If a student knows, without a doubt, that the college fits them in every possible way, that it’s THE place they want to attend and that the cost is something the family can afford without regard to financial assistance, then applying ED can work out great. Some of the most selective colleges in the country are more generous with their decisions during the ED round of applications and, therefore, a student’s chances may improve. Note that I did not say, “will” improve. Students who are not strong applicants to begin with will not improve their chances just by applying ED.

But, if you are worried about cost, and you do want to have options, Early Action is very clearly the better way to go.

If you want some help and guidance on your college search and application process, contact me today to set up an appointment for a free 60-minute consultation. Not sure if a college consultant is for you? Here’s what other families like yours are saying about how Dobler College Consulting made a difference for them.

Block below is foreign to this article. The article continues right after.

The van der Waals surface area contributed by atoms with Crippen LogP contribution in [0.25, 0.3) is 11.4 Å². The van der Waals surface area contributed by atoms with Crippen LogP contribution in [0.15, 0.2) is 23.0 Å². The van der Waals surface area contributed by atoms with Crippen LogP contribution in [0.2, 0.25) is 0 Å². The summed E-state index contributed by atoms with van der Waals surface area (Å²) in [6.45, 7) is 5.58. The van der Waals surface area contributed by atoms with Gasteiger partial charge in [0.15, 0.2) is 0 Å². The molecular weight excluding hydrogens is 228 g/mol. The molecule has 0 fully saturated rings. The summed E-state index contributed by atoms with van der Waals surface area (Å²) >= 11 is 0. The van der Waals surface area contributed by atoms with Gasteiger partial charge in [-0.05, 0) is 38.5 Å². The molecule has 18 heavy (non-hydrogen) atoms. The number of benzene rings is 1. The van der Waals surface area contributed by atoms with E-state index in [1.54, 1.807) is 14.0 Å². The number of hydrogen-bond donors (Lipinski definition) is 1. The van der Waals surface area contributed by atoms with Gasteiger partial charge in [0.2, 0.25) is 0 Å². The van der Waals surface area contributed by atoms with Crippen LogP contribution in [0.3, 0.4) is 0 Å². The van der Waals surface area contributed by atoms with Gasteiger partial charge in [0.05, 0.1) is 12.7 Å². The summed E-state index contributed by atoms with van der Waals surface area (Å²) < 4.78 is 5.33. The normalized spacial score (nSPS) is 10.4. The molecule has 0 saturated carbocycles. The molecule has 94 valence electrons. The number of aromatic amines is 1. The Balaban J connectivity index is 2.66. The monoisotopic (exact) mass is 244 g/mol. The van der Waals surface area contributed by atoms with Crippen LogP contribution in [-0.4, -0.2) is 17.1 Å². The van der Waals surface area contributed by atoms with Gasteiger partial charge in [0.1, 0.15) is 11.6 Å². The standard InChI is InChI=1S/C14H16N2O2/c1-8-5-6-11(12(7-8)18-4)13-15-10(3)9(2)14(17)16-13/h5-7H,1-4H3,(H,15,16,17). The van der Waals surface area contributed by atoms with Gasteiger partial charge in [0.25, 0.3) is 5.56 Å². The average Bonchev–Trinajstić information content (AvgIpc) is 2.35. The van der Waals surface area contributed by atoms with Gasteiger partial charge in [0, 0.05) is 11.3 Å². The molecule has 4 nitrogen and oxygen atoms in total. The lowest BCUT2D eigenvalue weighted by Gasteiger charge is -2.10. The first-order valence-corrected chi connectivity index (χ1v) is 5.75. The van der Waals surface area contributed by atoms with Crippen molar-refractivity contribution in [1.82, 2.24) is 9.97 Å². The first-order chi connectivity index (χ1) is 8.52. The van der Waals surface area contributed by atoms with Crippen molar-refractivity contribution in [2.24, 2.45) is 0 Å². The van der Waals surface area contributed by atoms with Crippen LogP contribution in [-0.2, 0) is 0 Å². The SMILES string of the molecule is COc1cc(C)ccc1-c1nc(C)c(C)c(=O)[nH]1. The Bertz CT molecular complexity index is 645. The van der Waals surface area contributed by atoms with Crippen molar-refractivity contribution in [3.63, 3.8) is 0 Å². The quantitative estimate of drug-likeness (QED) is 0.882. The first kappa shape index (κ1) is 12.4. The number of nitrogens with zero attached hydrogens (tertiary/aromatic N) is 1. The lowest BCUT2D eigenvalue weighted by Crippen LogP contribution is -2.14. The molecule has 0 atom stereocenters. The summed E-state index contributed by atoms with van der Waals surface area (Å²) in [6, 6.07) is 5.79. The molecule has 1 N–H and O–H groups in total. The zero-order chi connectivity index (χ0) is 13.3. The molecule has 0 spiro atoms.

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Understanding Single Choice Early Action

college admissions consultant cheshireBack in June I wrote a post about the difference between Early Decision and Early Action to help families and students better understand their options in the early admission game. Recently, Michael Nardi, a government relations, economic development & public policy consultant, commented that Early Action comes in a few forms which have ramifications for students considering early applications to other schools.

And he’s absolutely right.

Some schools practice what is called Single Choice Early Action (SCEA) otherwise known as Restrictive Early Action (REA).

Let’s take a look at two of the more popular schools in the Boston area, Harvard and Boston College, to understand what all of this means.

1. If a school offers SCEA or REA, neither is a binding decision meaning that if a student is admitted, he or she can still wait to hear on their other applications before making a decision prior to May 1st.